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Jeffs v. Lagore

Court of Appeal of California, Fourth District
Mar 1, 1955
131 Cal.App.2d 181 (Cal. Ct. App. 1955)

Summary

In Jeffs v. LaGore, 131 Cal.App.2d 181, 185 [ 280 P.2d 140], this court had before it a case somewhat factually similar, and we there held that the fact that a pedestrian is in a crosswalk does not establish his freedom from negligence.

Summary of this case from Flores v. McCoy

Opinion

Docket No. 4905.

March 1, 1955.

APPEAL from a judgment of the Superior Court of Kern County. Warren Stockton, Judge. Affirmed.

Dorsey, Bultman Bianchi for Appellant.

Mack, Bianco King for Respondent.


A jury verdict for defendant was obtained in an action by plaintiff and appellant, a pedestrian, against defendant and respondent, driver of an automobile, in an intersection accident, resulting from a collision of defendant's car with the pedestrian in a marked crosswalk.

The questions presented are the sufficiency of the evidence to support the verdict, and claimed errors in giving and refusing certain instructions.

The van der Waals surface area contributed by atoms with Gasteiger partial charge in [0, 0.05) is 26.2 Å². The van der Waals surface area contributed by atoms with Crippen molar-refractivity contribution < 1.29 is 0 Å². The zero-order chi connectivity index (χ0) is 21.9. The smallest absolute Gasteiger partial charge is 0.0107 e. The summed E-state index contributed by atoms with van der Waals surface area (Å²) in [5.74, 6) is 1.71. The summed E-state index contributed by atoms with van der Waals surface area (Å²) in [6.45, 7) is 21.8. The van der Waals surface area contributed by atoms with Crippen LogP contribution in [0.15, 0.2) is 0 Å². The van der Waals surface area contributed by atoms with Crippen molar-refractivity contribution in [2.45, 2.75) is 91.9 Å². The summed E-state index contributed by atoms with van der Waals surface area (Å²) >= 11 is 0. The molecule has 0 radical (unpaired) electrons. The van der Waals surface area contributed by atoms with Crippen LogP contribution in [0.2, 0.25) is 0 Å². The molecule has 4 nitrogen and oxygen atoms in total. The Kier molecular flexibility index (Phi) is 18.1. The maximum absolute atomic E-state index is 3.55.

About 10 a.m. on October 17, 1951, plaintiff, then about 77 years of age, was attempting to cross 18th Street at M Street, in Bakersfield. Eighteenth Street runs in a general east-west direction and M Street in a north-south direction. Each street is 54 feet 6 inches in width. Eighteenth Street is a through boulevard and stop signs are indicated for traffic entering it from M Street. Eighteenth Street is divided by a center white line and there are painted white-line crosswalks 14 feet wide.